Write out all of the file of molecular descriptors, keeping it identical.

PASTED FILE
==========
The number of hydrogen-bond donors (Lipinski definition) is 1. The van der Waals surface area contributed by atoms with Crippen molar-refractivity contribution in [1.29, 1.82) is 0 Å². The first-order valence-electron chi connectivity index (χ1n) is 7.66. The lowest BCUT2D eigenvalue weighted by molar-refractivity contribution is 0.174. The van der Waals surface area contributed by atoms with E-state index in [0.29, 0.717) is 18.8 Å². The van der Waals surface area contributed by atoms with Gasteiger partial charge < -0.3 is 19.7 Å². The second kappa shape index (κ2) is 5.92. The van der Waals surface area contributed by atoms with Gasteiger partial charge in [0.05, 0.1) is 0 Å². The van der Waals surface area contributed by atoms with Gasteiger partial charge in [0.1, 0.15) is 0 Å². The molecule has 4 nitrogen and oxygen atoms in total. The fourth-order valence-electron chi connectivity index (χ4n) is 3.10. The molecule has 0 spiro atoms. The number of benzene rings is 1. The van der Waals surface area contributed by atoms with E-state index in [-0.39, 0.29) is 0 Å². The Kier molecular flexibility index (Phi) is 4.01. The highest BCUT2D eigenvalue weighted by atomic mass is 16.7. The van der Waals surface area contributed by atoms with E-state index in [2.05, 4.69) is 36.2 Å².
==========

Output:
The number of hydrogen-bond donors (Lipinski definition) is 1. The van der Waals surface area contributed by atoms with Crippen molar-refractivity contribution in [1.29, 1.82) is 0 Å². The first-order valence-electron chi connectivity index (χ1n) is 7.66. The lowest BCUT2D eigenvalue weighted by molar-refractivity contribution is 0.174. The van der Waals surface area contributed by atoms with E-state index in [0.29, 0.717) is 18.8 Å². The van der Waals surface area contributed by atoms with Gasteiger partial charge < -0.3 is 19.7 Å². The second kappa shape index (κ2) is 5.92. The van der Waals surface area contributed by atoms with Gasteiger partial charge in [0.05, 0.1) is 0 Å². The van der Waals surface area contributed by atoms with Gasteiger partial charge in [0.1, 0.15) is 0 Å². The molecule has 4 nitrogen and oxygen atoms in total. The fourth-order valence-electron chi connectivity index (χ4n) is 3.10. The molecule has 0 spiro atoms. The number of benzene rings is 1. The van der Waals surface area contributed by atoms with E-state index in [-0.39, 0.29) is 0 Å². The Kier molecular flexibility index (Phi) is 4.01. The highest BCUT2D eigenvalue weighted by atomic mass is 16.7. The van der Waals surface area contributed by atoms with E-state index in [2.05, 4.69) is 36.2 Å².